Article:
Please use this identifier to cite or link to this item: http://localhost:8081/xmlui/handle/123456789/933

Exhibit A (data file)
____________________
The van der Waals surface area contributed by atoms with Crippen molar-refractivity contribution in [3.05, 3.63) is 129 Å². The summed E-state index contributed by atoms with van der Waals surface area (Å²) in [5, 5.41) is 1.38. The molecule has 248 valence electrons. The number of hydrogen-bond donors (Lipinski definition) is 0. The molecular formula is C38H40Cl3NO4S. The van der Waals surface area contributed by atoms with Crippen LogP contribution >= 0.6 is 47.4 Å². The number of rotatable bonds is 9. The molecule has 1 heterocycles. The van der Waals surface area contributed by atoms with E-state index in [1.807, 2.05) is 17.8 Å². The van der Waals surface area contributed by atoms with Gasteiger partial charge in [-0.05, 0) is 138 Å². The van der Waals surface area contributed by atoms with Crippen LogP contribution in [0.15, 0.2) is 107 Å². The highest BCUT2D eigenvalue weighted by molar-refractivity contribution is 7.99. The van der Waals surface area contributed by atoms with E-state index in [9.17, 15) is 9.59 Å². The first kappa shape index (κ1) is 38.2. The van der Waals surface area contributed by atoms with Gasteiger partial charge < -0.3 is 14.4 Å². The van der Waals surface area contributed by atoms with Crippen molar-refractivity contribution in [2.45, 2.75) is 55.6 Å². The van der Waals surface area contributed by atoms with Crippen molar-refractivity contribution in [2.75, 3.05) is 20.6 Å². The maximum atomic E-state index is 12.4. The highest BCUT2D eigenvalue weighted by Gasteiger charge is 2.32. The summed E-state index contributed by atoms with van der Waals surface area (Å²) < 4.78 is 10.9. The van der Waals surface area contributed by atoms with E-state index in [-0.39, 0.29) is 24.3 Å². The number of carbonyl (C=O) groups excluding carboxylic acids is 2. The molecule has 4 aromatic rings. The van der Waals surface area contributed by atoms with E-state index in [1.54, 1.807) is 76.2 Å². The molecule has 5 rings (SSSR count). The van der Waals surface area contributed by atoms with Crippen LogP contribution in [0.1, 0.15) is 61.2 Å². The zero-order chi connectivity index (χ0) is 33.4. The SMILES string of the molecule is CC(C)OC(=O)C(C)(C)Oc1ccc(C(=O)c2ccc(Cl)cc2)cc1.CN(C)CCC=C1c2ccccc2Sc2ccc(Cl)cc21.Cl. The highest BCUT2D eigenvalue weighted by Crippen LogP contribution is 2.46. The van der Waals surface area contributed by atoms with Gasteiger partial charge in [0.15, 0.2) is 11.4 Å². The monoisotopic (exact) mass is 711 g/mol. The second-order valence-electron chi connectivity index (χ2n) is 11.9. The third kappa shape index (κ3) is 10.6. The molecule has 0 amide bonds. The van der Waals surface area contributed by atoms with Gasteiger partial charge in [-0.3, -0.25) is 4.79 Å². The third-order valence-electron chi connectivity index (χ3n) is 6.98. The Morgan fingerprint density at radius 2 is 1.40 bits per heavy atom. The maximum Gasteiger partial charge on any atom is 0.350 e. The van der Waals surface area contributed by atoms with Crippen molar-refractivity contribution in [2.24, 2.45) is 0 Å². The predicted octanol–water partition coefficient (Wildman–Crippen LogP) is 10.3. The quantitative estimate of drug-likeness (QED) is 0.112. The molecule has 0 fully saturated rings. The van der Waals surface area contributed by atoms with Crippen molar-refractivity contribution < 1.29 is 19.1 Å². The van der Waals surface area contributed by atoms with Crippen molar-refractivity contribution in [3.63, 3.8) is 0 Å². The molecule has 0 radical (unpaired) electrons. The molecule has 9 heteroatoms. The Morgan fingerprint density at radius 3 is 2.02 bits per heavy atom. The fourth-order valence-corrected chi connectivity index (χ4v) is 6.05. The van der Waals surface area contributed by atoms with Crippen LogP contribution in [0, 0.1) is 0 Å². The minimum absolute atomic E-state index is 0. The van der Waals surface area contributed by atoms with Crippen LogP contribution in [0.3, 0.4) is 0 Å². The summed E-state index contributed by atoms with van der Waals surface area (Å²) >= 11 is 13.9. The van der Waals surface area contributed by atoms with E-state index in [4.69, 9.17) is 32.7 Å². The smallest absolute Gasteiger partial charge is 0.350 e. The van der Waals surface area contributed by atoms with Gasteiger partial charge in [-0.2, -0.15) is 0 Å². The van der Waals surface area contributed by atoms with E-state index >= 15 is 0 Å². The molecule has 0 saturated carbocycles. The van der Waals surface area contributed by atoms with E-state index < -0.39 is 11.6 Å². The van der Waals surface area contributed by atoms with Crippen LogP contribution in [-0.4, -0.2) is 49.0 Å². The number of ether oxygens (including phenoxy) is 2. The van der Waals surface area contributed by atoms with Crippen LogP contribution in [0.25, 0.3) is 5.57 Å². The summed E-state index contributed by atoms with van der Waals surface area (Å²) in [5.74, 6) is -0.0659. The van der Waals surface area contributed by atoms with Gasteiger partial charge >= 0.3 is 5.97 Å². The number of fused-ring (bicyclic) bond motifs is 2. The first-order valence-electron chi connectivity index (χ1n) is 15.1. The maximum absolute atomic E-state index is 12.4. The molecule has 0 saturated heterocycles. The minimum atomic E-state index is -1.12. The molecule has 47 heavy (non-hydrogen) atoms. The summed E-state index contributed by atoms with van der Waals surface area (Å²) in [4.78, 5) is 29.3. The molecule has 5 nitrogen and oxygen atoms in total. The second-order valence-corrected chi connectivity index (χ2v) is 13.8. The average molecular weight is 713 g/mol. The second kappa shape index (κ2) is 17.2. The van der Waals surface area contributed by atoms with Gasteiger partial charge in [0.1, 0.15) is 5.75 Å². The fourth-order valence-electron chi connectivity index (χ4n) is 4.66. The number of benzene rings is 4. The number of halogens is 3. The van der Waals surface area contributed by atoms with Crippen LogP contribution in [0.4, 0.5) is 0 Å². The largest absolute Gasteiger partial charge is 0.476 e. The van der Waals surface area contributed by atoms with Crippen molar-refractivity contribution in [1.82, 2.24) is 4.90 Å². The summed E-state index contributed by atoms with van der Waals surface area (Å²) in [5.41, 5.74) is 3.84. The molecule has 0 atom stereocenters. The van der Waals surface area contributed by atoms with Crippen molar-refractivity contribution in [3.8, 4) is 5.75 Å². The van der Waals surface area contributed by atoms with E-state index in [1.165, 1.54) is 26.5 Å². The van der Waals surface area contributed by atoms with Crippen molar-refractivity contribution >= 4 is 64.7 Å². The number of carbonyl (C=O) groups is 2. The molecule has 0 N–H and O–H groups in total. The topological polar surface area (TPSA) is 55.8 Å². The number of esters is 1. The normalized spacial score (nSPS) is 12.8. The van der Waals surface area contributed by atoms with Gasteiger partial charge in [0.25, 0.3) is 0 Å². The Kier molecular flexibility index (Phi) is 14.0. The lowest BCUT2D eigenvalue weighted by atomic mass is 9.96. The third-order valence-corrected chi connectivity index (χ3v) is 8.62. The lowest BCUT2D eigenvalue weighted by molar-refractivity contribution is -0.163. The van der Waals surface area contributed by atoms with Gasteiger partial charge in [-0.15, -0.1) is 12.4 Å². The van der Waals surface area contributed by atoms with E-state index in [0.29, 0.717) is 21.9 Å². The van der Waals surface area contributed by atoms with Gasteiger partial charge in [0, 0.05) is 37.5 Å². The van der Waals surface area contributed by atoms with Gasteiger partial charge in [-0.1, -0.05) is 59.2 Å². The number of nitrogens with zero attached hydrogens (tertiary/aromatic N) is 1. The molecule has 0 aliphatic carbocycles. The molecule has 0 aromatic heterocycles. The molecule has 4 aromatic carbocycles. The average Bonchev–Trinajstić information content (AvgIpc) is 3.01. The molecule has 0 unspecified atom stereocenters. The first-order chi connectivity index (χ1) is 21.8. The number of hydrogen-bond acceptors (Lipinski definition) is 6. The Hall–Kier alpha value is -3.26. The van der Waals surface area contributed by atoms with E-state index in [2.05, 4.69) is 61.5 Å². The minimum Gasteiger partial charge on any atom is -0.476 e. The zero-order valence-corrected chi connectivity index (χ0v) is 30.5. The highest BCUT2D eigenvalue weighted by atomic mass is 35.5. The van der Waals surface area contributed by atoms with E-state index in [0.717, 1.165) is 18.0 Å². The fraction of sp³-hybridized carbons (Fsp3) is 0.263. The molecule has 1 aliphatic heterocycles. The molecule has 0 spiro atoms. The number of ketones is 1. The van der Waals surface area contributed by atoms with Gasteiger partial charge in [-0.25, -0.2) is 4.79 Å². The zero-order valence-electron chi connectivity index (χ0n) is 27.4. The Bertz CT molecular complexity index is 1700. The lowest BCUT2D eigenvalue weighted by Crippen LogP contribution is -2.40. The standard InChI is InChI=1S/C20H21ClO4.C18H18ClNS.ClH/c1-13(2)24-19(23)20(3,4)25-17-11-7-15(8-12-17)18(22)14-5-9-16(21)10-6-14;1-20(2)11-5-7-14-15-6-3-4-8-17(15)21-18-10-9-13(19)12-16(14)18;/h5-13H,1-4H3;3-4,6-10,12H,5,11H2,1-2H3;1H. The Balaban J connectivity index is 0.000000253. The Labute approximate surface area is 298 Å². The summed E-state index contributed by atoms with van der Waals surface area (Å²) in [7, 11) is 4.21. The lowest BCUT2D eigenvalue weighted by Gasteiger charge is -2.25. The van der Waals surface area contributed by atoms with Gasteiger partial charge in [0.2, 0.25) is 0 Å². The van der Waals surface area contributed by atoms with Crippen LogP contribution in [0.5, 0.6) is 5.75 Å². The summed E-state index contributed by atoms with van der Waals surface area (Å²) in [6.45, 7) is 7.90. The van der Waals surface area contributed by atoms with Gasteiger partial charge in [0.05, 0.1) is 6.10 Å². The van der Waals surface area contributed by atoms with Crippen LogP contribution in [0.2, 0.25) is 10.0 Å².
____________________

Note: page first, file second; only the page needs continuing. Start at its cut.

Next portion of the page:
Authors: Jain, Mahesh Chand
Issue Date: 1966